Slowly, the rest of the stories began to come to my inbox. To be honest, I was worried I would be inundated and I’d have to say no to people and disappoint them, something I really dreaded. Although a few stories came in that were great in themselves, for one reason or another they didn’t suit the book or show enough variation in story type to be included. But mostly, the ones that came in were the ones that stayed. I was truly blessed with quality not quantity and I was thrilled with the great variety.

I did try hard to include some male perspectives in the book because men’s voices are generally under-represented when talking about horse rescuers; and I did try hard to find content from places in Australia outside of the eastern states, but as it turned out none came through. 

I didn’t contact horse rescue groups specifically because I know there are lots of them around the country and I didn’t want to appear to be favouring any one organisation over another. But none were excluded as anyone from anywhere in Australia could have emailed through a story. It was just the way the cards fell. (The only exception to that was that I think I might have sent information about the book to one organisation in WA and that was towards the end when I hadn’t received any contributions from outside eastern Australia. But that didn’t pan out either.)

Of the Skype interviews that I conducted, there was only one I didn’t take further and that was because that particular story (though wonderful) was just not quite right for the mix of stories already in the book by that time.

It was a lengthy process, and the very final chapter’s subject only came in a short time before the final submission deadline. I’m so very grateful for everyone who shared their stories. The honour was truly mine.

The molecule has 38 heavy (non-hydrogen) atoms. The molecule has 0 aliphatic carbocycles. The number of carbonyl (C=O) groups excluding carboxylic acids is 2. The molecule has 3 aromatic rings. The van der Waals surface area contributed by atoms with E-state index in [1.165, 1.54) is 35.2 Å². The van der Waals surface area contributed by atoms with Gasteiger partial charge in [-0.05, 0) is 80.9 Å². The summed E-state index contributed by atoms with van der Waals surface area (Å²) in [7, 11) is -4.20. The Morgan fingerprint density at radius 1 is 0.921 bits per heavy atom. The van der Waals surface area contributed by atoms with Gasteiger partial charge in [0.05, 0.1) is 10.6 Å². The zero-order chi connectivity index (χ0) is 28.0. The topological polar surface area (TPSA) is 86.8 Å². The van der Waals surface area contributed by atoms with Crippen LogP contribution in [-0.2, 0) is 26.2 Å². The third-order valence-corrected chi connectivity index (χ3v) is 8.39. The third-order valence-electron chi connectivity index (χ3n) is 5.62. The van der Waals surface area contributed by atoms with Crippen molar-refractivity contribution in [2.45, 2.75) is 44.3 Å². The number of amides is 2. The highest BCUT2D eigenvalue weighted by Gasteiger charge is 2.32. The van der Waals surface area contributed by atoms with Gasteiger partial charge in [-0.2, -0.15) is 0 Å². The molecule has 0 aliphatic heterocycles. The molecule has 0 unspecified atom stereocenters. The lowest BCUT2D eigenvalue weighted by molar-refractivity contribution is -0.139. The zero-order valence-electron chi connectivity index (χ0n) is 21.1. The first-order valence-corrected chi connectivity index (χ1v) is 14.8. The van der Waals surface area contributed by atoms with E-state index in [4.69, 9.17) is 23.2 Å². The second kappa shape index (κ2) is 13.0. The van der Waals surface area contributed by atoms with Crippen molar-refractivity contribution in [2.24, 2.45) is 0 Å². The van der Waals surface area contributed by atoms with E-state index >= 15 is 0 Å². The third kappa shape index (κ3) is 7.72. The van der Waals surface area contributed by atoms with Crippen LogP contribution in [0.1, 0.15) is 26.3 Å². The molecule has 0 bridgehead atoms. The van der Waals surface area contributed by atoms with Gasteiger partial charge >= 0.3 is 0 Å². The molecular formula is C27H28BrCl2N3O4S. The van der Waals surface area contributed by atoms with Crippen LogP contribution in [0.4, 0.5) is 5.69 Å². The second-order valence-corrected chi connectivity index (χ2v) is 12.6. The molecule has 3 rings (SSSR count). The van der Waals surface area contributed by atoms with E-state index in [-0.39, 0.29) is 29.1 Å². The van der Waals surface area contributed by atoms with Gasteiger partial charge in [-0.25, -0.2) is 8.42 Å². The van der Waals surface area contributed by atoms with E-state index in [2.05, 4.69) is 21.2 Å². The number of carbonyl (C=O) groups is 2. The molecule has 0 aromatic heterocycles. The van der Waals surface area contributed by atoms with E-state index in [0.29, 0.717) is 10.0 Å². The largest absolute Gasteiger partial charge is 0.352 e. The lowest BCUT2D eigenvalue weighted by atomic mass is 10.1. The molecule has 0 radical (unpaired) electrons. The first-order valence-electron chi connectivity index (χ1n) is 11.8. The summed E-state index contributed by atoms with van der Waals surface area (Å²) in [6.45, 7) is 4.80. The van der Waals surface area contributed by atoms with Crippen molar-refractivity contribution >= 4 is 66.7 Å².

How much is a life worth?

My old girl, Anastasia

My old girl, Anastasia

The other day, someone asked me how I felt about taking on horses with lots of issues while I was running a horse rescue charity and it’s not the first time I’ve been asked, so I thought I’d take the chance to write about it here.

One of the most difficult things about rescuing horses is that at some point, you’ll be asked to make life and death decisions. Which horse do you save? Which horse do you pass over?
When faced with requests to save a horse that is on death row, I took every situation very seriously and always did my best, even if that meant all I could do was to post the information online and hope someone else picked the horse up.

Every horse I heard about lodged itself into my psyche and I continued to think about it for weeks and months and maybe years afterwards… always wondering. What happened? (Even now, two years after the charity ended, I still wonder what happened to some of those horses.)

The next difficult question to deal with was how much money would we, or could we, invest into a horse? If we had one horse that needed thousands of dollars to rehabilitate, then weren’t we taking money away from other horses in need? Is it fair? Does one horse’s right to a new life outweigh the rights of many others?

Ultimately, the question people are asking is how much is a life worth?

I realised very early on that we couldn’t play the numbers game. That is, it wasn’t not necessarily ‘better’ to save one hundred horses than it was to save ten. Why? Because there are too many horses in Australia. No matter how many we saved, there were hundreds of thousands more waiting to take their place at the slaughterhouse. Since we couldn’t beat the numbers (quantity), we had to make sure that the horses we could save received the very best (quality) in order to improve their lives.